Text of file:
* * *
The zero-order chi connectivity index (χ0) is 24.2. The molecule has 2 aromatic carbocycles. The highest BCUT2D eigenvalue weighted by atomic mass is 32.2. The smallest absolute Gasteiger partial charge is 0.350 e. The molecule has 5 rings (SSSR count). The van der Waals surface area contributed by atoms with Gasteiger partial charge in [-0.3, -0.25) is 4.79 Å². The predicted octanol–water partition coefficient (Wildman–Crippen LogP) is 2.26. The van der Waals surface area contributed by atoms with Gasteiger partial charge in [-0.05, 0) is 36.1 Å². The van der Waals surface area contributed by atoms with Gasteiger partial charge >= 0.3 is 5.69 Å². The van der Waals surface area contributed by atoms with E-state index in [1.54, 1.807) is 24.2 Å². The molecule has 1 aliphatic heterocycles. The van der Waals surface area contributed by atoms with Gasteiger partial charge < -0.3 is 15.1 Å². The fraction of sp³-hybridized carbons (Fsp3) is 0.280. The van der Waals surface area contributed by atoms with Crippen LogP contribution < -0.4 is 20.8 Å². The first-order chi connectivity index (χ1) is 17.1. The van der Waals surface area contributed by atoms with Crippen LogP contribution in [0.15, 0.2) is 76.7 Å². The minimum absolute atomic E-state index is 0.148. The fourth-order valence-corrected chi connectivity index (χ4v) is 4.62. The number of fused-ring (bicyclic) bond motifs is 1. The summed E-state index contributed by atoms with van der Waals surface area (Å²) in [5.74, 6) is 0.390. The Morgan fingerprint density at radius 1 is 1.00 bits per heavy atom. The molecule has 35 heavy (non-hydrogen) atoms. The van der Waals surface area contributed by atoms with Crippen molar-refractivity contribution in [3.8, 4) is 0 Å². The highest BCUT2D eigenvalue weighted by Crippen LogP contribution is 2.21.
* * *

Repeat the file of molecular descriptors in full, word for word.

The zero-order chi connectivity index (χ0) is 24.2. The molecule has 2 aromatic carbocycles. The highest BCUT2D eigenvalue weighted by atomic mass is 32.2. The smallest absolute Gasteiger partial charge is 0.350 e. The molecule has 5 rings (SSSR count). The van der Waals surface area contributed by atoms with Gasteiger partial charge in [-0.3, -0.25) is 4.79 Å². The predicted octanol–water partition coefficient (Wildman–Crippen LogP) is 2.26. The van der Waals surface area contributed by atoms with Gasteiger partial charge in [-0.05, 0) is 36.1 Å². The van der Waals surface area contributed by atoms with Gasteiger partial charge >= 0.3 is 5.69 Å². The van der Waals surface area contributed by atoms with E-state index in [1.54, 1.807) is 24.2 Å². The molecule has 1 aliphatic heterocycles. The van der Waals surface area contributed by atoms with Gasteiger partial charge < -0.3 is 15.1 Å². The fraction of sp³-hybridized carbons (Fsp3) is 0.280. The van der Waals surface area contributed by atoms with Crippen LogP contribution < -0.4 is 20.8 Å². The first-order chi connectivity index (χ1) is 17.1. The van der Waals surface area contributed by atoms with Crippen LogP contribution in [0.15, 0.2) is 76.7 Å². The minimum absolute atomic E-state index is 0.148. The fourth-order valence-corrected chi connectivity index (χ4v) is 4.62. The number of fused-ring (bicyclic) bond motifs is 1. The summed E-state index contributed by atoms with van der Waals surface area (Å²) in [5.74, 6) is 0.390. The Morgan fingerprint density at radius 1 is 1.00 bits per heavy atom. The molecule has 35 heavy (non-hydrogen) atoms. The van der Waals surface area contributed by atoms with Crippen molar-refractivity contribution in [3.8, 4) is 0 Å². The highest BCUT2D eigenvalue weighted by Crippen LogP contribution is 2.21.